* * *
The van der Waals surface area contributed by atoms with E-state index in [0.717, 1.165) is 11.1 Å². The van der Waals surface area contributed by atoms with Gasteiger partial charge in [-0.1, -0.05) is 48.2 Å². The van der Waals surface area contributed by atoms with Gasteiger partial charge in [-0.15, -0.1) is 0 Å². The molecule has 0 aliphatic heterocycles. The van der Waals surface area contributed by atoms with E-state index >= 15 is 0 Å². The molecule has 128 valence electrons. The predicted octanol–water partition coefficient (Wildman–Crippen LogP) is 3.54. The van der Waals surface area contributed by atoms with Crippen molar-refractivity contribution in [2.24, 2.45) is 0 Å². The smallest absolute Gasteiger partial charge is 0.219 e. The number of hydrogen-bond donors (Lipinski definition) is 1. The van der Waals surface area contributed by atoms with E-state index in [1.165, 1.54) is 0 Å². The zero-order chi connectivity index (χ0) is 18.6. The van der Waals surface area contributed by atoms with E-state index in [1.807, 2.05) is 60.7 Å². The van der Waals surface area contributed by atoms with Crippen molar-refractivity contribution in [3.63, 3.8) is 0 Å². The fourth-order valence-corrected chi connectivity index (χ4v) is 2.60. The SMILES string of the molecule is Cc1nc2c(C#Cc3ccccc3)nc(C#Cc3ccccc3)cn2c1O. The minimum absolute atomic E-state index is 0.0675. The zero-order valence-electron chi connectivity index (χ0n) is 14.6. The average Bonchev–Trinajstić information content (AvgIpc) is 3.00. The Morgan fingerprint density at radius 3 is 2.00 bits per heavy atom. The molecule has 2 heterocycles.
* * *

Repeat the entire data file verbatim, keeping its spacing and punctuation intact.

The van der Waals surface area contributed by atoms with E-state index in [0.717, 1.165) is 11.1 Å². The van der Waals surface area contributed by atoms with Gasteiger partial charge in [-0.1, -0.05) is 48.2 Å². The van der Waals surface area contributed by atoms with Gasteiger partial charge in [-0.15, -0.1) is 0 Å². The molecule has 0 aliphatic heterocycles. The van der Waals surface area contributed by atoms with E-state index >= 15 is 0 Å². The molecule has 128 valence electrons. The predicted octanol–water partition coefficient (Wildman–Crippen LogP) is 3.54. The van der Waals surface area contributed by atoms with Crippen molar-refractivity contribution in [2.24, 2.45) is 0 Å². The smallest absolute Gasteiger partial charge is 0.219 e. The number of hydrogen-bond donors (Lipinski definition) is 1. The van der Waals surface area contributed by atoms with E-state index in [1.165, 1.54) is 0 Å². The zero-order chi connectivity index (χ0) is 18.6. The van der Waals surface area contributed by atoms with E-state index in [1.807, 2.05) is 60.7 Å². The van der Waals surface area contributed by atoms with Crippen molar-refractivity contribution in [3.63, 3.8) is 0 Å². The fourth-order valence-corrected chi connectivity index (χ4v) is 2.60. The SMILES string of the molecule is Cc1nc2c(C#Cc3ccccc3)nc(C#Cc3ccccc3)cn2c1O. The minimum absolute atomic E-state index is 0.0675. The zero-order valence-electron chi connectivity index (χ0n) is 14.6. The average Bonchev–Trinajstić information content (AvgIpc) is 3.00. The Morgan fingerprint density at radius 3 is 2.00 bits per heavy atom. The molecule has 2 heterocycles.